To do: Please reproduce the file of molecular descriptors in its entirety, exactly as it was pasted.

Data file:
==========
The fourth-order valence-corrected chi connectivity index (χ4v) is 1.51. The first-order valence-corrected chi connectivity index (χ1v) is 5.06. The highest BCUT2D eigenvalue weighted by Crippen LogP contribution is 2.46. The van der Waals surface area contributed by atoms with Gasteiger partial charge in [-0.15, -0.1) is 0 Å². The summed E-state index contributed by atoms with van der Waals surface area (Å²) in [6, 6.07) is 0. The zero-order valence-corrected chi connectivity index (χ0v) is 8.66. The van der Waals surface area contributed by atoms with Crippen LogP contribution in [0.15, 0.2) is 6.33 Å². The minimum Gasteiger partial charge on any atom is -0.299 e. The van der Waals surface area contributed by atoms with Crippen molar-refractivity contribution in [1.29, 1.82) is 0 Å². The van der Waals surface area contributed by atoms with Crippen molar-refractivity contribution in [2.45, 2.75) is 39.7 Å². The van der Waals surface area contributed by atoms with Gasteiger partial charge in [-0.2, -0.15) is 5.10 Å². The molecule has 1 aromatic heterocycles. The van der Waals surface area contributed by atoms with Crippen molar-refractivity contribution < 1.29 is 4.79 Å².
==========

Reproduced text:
The fourth-order valence-corrected chi connectivity index (χ4v) is 1.51. The first-order valence-corrected chi connectivity index (χ1v) is 5.06. The highest BCUT2D eigenvalue weighted by Crippen LogP contribution is 2.46. The van der Waals surface area contributed by atoms with Gasteiger partial charge in [-0.15, -0.1) is 0 Å². The summed E-state index contributed by atoms with van der Waals surface area (Å²) in [6, 6.07) is 0. The zero-order valence-corrected chi connectivity index (χ0v) is 8.66. The van der Waals surface area contributed by atoms with Crippen LogP contribution in [0.15, 0.2) is 6.33 Å². The minimum Gasteiger partial charge on any atom is -0.299 e. The van der Waals surface area contributed by atoms with Crippen molar-refractivity contribution in [1.29, 1.82) is 0 Å². The van der Waals surface area contributed by atoms with Crippen molar-refractivity contribution in [2.45, 2.75) is 39.7 Å². The van der Waals surface area contributed by atoms with Gasteiger partial charge in [-0.2, -0.15) is 5.10 Å². The molecule has 1 aromatic heterocycles. The van der Waals surface area contributed by atoms with Crippen molar-refractivity contribution < 1.29 is 4.79 Å².